I’ve met a lot of college students who assume that they must slog their way through graduate school to enjoy a successful and lucrative career.
What is troubling, however, is how little information young adults know about what is involved in earning a graduate degree that can be expensive and a huge time commitment. No one should pursue a graduate degree without a lot of research and soul searching.
Here are some of the things you should know about grad school before you forge ahead:
1. Don’t be in a hurry.
There’s rarely a good reason to go to grad school immediately after earning a bachelor’s degree, observes Andrew Roberts, an associate professor of political science at Northwestern University and the author of a fabulous book, The Thinking Student’s Guide to College: 75 Tips for Getting a Better Education. The book is primarily focused on undergrads, but it does contain advice on graduate school issues. (I highly recommend getting this book for high school seniors after they are done with the admission process.)
Roberts says that it’s hard for students to know if grad school is the best option until they’ve been in the workforce for a while.
2. Don’t make grad school your default move.
Students often enter grad schools without knowing much about the eventual careers to which a graduate degree could lead. The worst thing young adults can do is go to graduate school because they aren’t sure what else to do or they can’t find jobs. Grad school, after all, is often an extremely long commitment. A Ph.D., for example, can take six years or more. Less than 50% of students who begin a PhD program leave with a degree.
3. Don’t expect to get a job as a professor.
Even if you do survive grad school, the job market for Ph.D.’s in academia is lousy. You can find out the realities of grad school by downloading a book, Grad Skool Rulz: Everything You Need to Know About Academia From Admissions to Tenure, (just $2!) that was written by Fabio Rojas, an associate professor of sociology at Indiana University. Rojas also sums up the challenges grad students face in blog posts that he’s written about graduate school life over the years at orgtheory.net.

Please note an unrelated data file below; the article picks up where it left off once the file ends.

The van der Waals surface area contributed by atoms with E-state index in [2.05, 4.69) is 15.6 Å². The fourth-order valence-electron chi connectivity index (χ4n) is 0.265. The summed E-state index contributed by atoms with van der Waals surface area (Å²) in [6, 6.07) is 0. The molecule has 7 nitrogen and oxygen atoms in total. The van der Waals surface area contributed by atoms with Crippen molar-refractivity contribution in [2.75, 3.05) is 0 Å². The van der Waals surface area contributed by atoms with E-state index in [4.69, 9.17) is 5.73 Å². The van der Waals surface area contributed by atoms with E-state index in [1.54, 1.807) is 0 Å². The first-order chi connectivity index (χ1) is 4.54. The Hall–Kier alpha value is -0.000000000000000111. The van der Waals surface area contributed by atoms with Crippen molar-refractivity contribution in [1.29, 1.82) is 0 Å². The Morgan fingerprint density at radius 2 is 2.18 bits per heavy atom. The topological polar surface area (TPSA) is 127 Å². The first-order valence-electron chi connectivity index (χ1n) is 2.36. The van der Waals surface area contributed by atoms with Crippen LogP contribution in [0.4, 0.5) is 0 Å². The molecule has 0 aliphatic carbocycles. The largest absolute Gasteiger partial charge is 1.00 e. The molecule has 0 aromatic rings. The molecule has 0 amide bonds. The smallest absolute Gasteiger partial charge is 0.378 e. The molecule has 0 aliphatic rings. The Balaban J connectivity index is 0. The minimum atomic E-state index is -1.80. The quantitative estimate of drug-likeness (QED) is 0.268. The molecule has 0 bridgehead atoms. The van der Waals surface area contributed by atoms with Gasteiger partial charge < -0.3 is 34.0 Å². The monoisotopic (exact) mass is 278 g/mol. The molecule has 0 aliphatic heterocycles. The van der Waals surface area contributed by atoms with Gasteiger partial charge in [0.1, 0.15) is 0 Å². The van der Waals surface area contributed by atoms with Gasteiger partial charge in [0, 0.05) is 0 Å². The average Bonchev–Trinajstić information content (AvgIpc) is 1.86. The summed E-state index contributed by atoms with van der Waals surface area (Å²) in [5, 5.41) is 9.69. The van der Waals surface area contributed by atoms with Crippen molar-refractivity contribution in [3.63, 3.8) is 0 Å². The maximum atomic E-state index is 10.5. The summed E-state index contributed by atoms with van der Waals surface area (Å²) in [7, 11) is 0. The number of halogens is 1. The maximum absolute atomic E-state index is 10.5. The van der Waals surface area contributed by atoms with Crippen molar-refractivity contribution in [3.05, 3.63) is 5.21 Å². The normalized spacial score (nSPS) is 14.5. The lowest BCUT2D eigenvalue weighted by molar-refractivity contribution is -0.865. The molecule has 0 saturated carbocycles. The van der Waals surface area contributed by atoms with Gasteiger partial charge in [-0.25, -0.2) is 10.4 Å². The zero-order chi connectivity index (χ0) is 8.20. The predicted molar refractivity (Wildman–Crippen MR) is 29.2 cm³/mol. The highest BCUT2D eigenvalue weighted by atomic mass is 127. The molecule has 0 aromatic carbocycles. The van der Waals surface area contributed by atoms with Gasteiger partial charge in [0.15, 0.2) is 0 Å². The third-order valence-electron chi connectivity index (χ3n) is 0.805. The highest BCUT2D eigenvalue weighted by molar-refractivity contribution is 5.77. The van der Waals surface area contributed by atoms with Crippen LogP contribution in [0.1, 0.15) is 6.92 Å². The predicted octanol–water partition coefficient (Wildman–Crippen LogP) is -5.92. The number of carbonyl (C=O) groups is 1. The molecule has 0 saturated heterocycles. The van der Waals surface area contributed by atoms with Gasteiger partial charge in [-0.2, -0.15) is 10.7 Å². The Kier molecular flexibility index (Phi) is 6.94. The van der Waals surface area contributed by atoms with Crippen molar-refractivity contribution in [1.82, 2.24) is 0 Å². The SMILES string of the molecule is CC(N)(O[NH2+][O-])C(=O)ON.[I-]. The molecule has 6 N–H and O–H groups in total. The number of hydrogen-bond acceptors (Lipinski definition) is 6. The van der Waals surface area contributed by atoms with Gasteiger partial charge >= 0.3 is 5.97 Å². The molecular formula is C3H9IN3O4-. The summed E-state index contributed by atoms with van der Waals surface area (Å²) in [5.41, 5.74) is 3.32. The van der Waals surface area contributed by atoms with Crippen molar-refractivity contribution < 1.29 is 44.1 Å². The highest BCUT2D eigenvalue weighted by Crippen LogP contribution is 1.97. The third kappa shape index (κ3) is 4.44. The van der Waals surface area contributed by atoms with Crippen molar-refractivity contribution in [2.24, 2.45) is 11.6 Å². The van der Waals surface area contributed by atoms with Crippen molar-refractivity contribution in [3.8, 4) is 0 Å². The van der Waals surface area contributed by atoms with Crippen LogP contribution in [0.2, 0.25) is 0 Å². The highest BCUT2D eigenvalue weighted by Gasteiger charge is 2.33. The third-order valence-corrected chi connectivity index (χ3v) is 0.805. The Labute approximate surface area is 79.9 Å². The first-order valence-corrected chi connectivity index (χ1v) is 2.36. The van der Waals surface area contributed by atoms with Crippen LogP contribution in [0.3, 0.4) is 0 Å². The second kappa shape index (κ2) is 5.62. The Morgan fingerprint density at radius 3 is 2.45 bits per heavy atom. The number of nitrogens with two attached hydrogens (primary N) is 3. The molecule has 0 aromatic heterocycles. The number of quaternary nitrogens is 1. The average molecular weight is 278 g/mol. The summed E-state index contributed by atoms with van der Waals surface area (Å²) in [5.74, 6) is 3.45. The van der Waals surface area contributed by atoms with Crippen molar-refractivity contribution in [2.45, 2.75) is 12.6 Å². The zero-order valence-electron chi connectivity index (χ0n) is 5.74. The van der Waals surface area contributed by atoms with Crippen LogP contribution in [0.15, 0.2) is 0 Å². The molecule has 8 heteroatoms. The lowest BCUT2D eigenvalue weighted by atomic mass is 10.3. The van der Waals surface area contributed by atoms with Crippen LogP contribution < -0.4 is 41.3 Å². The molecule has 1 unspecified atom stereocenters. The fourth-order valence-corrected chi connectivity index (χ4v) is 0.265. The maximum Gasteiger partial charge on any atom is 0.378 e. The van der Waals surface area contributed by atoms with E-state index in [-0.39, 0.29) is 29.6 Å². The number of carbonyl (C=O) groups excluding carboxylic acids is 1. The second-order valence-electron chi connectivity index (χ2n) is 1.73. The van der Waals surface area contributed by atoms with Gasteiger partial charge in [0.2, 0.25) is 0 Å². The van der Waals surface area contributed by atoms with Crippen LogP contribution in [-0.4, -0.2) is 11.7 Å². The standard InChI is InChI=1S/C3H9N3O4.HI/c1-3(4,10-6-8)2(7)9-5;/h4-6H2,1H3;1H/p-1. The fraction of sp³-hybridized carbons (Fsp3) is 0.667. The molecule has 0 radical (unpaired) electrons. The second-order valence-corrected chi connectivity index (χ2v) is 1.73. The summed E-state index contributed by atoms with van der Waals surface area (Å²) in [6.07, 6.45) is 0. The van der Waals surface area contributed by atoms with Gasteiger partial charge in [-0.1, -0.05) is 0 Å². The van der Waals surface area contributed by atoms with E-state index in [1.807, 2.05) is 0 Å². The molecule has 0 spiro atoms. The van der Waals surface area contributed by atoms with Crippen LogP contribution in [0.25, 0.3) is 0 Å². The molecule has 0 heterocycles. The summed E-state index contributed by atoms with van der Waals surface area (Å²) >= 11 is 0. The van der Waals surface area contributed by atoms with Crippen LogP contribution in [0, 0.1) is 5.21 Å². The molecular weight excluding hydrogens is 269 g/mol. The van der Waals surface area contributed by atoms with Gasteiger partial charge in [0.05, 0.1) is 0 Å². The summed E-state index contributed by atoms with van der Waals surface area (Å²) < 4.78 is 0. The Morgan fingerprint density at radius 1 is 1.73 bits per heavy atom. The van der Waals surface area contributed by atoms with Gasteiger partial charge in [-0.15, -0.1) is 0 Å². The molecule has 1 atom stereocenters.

Here’s one of Rojas’ observations:
The job search process is harrowing for academics…there is little guarantee that persons completing their terminal degree will land a job teaching and doing research in their area. At a top medical school, the question is if you will get the residency of your choice. At a top graduate program, it’s often doubtful that someone will be offered a job at all.
4. Life in the Ivory Tower can be a grind.
Grad programs are hard work and require much more challenging coursework. Roberts notes in his book that “the course material now becomes, to a considerable extent, technical, insider reading—that is, dense, abtruse, jargon-filled works polished in academic journals and by university presses. …You will not be tempted to recommend your reading lists to friends outside your field.”
Fabio warns about “toxic” grad programs where departments provide no support for students and seem happy to pit students against each other. He describes the most common grad program as one guilty of “benign neglect.” A few good students get support from professors, but most don’t.
5. Ask intelligent questions.
If none of this dissuades you, here are some questions that William Pannapacker, an associate English professor at Hope College, in a column in The Chronicle of Higher Education, suggested would-be graduate students ask before selecting a program:
- What kind of financial support can a student expect to receive during the entire course of the program?
- How much educational debt do graduates leave with?
- How many discussion sections and courses are graduate students required to teach in order to receive a stipend each year?
- What is the average annual teaching load for graduate students?
- How many years does it typically take to graduate?
- How long are graduates on the academic job market?
- Where is every graduate employed in academe and in what positions: tenure track, visiting, adjunct?
- Where are graduates working, if not in academe?
- Does the program lead to appealing career paths outside of academe?
- What percentage of students earn doctorates?
- How many earn master’s degrees?
- What reason do students drop out?
Lynn O’Shaughnessy is the author of Shrinking the Cost of College, a workbook available on her website. She also writes a college blog for CBSMoneyWatch. Follow her on Twitter @CollegeBlog and on Facebook.